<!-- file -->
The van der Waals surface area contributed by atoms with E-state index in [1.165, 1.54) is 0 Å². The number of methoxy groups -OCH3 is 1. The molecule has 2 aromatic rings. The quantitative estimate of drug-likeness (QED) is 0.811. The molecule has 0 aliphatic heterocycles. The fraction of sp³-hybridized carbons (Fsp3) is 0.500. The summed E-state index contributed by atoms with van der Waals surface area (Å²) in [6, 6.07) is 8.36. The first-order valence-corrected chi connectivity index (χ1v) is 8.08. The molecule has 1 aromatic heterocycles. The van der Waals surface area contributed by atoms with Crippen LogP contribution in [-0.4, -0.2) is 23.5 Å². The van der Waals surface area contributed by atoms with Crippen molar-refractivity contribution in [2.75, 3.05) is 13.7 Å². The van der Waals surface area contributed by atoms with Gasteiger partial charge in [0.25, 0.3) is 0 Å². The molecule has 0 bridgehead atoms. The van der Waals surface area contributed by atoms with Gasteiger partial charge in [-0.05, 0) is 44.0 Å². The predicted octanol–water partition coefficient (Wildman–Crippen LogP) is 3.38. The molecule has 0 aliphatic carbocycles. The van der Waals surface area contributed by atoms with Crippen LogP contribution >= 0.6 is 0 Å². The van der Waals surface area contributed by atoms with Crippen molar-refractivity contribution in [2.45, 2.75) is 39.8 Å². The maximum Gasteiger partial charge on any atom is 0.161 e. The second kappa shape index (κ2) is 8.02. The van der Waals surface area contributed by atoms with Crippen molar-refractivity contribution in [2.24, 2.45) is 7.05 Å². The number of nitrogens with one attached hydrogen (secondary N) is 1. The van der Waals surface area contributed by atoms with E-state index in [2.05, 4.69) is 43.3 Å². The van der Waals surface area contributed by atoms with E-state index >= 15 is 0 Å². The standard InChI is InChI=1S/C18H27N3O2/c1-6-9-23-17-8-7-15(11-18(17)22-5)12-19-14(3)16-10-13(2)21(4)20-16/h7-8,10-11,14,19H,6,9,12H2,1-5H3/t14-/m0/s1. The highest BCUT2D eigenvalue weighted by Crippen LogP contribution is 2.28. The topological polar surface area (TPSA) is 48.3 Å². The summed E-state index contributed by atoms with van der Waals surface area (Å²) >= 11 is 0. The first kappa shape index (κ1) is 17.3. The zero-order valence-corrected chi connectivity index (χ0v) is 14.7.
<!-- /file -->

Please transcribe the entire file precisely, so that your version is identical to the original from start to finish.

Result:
The van der Waals surface area contributed by atoms with E-state index in [1.165, 1.54) is 0 Å². The number of methoxy groups -OCH3 is 1. The molecule has 2 aromatic rings. The quantitative estimate of drug-likeness (QED) is 0.811. The molecule has 0 aliphatic heterocycles. The fraction of sp³-hybridized carbons (Fsp3) is 0.500. The summed E-state index contributed by atoms with van der Waals surface area (Å²) in [6, 6.07) is 8.36. The first-order valence-corrected chi connectivity index (χ1v) is 8.08. The molecule has 1 aromatic heterocycles. The van der Waals surface area contributed by atoms with Crippen LogP contribution in [-0.4, -0.2) is 23.5 Å². The van der Waals surface area contributed by atoms with Crippen molar-refractivity contribution in [2.75, 3.05) is 13.7 Å². The van der Waals surface area contributed by atoms with Gasteiger partial charge in [0.25, 0.3) is 0 Å². The molecule has 0 bridgehead atoms. The van der Waals surface area contributed by atoms with Gasteiger partial charge in [-0.05, 0) is 44.0 Å². The predicted octanol–water partition coefficient (Wildman–Crippen LogP) is 3.38. The molecule has 0 aliphatic carbocycles. The van der Waals surface area contributed by atoms with Crippen LogP contribution >= 0.6 is 0 Å². The van der Waals surface area contributed by atoms with Crippen molar-refractivity contribution in [2.45, 2.75) is 39.8 Å². The maximum Gasteiger partial charge on any atom is 0.161 e. The second kappa shape index (κ2) is 8.02. The van der Waals surface area contributed by atoms with Crippen molar-refractivity contribution in [2.24, 2.45) is 7.05 Å². The number of nitrogens with one attached hydrogen (secondary N) is 1. The van der Waals surface area contributed by atoms with E-state index in [2.05, 4.69) is 43.3 Å². The van der Waals surface area contributed by atoms with E-state index >= 15 is 0 Å². The standard InChI is InChI=1S/C18H27N3O2/c1-6-9-23-17-8-7-15(11-18(17)22-5)12-19-14(3)16-10-13(2)21(4)20-16/h7-8,10-11,14,19H,6,9,12H2,1-5H3/t14-/m0/s1. The highest BCUT2D eigenvalue weighted by Crippen LogP contribution is 2.28. The topological polar surface area (TPSA) is 48.3 Å². The summed E-state index contributed by atoms with van der Waals surface area (Å²) >= 11 is 0. The first kappa shape index (κ1) is 17.3. The zero-order valence-corrected chi connectivity index (χ0v) is 14.7.